• Only negotiate new trade agreements that contain labour and environmental protections.

• Invest $150 billion over 10 years to support renewable energy and get one million plug-in electric cars on the road by 2015.

This is an impressive list. It indicates a general preference for resolving problems by constructive means. Both the verb “negotiate” and the adjective “diplomatic” appear twice. It acknowledges that the task before the U.S. is immense and costly and will require understanding and patience if the mistakes of the past are not to be repeated – for example, the need to “depoliticise military intelligence”.

Furthermore, when your declared goal is to eliminate all nuclear weapons across the globe, you are in a better position to call on Iran to abandon such a presumed project and call on Israel to (a) come clean about its nuclear arsenal and (b) demand its elimination. This would certainly be a huge improvement over the policies of previous administrations.
Burning issues

Without expecting Obama to achieve all he has promised, I certainly expect him to tackle the big and burning issues first. He is committed to withdrawing from Iraq – “and keep no permanent bases in the country”. He has to deal with the situation in Afghanistan and its extension in Pakistan – two very complex and challenging tasks. He must consider to what extent the North Atlantic Treaty Organisation is a useful adjunct to American power and where the lines must be drawn vis-a-vis Russia, if the relatively small clash in the Caucasus is not to grow into a much bigger one.

Before all this, Obama’s administration will have to help the U.S., and with it most of the world, to overcome the economic downturn that is threatening to undermine whole societies, starting with Middle America. No American President has faced such a challenge since Franklin Delano Roosevelt. Today, after decades of aggressive free-market policies and “trickle-down” economics, it will be much harder than it was in the 1930s.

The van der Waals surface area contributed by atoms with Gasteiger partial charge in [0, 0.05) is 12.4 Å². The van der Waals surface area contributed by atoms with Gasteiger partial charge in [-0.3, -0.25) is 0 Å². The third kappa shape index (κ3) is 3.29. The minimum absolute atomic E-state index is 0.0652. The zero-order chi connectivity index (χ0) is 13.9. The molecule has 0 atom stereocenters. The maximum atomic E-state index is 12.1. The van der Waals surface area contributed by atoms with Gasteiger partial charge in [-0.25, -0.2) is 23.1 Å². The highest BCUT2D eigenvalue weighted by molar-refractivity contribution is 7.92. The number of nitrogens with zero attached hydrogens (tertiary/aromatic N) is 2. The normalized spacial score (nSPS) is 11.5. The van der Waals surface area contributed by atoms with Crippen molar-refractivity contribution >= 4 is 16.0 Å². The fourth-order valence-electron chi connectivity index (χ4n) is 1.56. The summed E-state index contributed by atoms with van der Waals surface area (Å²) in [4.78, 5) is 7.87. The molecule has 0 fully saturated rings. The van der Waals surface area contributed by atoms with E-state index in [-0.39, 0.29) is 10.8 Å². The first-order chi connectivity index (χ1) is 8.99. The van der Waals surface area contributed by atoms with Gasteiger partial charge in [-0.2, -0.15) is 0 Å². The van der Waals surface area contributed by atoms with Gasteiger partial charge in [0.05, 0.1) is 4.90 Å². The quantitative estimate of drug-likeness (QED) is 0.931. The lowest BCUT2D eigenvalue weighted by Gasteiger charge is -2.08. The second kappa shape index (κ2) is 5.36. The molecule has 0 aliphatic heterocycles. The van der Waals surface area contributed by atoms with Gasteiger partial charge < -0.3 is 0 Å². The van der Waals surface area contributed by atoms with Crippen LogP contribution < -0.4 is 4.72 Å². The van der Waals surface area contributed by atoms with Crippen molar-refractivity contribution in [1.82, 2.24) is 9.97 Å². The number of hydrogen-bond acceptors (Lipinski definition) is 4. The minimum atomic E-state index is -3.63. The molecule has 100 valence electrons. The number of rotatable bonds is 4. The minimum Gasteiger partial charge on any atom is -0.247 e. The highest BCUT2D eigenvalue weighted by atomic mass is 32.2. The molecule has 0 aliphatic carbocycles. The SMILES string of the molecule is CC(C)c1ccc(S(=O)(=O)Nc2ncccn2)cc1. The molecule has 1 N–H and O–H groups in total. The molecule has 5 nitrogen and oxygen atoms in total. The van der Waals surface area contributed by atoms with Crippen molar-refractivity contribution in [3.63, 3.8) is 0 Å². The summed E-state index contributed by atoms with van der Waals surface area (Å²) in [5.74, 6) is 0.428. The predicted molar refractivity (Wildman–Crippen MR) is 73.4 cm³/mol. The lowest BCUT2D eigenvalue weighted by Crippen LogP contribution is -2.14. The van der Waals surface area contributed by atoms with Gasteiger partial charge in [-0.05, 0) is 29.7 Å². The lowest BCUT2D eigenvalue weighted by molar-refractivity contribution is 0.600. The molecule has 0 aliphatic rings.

What then of the West Asian conflict and the so-called peace process, with their numerous photo opportunities? I imagine that this issue will remain on the back burner. It is not the most urgent problem for the new administration to tackle. China and India, Russia and Africa, these are the elephants in the room. Sad to say, the plight of the Palestinians has been mostly ignored for the past 60 years, and although it has worsened in the past decade and a half, it will continue to be shunted aside while the bigger and more urgent issues require the full attention of the White House and U.S. Congress. The Likud/Zionist lobby will continue to cry out that Israel is in constant danger, but inside the famous Washington Loop, it will be seen for what it is – a formula for ensuring the unbroken flow of financial, military and diplomatic support.

Israelis have drawn comfort from the appointment of Rahm Emanuel as Obama’s Chief of Staff. Emanuel has strong links with Israel and is supposed to be a good friend of AIPAC – but he is not a neocon. He comes from the Bill Clinton camp and was closely involved with the so-called Oslo Agreement, which climaxed with the famous handshake between Yasser Arafat and Yitzhak Rabin on the White House lawn. He is Obama’s personal friend and is known as a skilful Washington insider. If this appointment reassures Zionists of all stripes that the new administration will not “abandon” them – that is, put real pressure on the Israeli government to make real concessions – then it will spare the Obama White House some unnecessary stress.

I may be mistaken on all counts, but while not overly optimistic about the chances of true peace in the old West Asian conflict, I am not more pessimistic than I was before November 4 – and a whole lot less pessimistic than I would have been if McCain had won. He might have proceeded to unleash World War Three, starting with an attack on Iran. So let us count our blessings and hope for the best.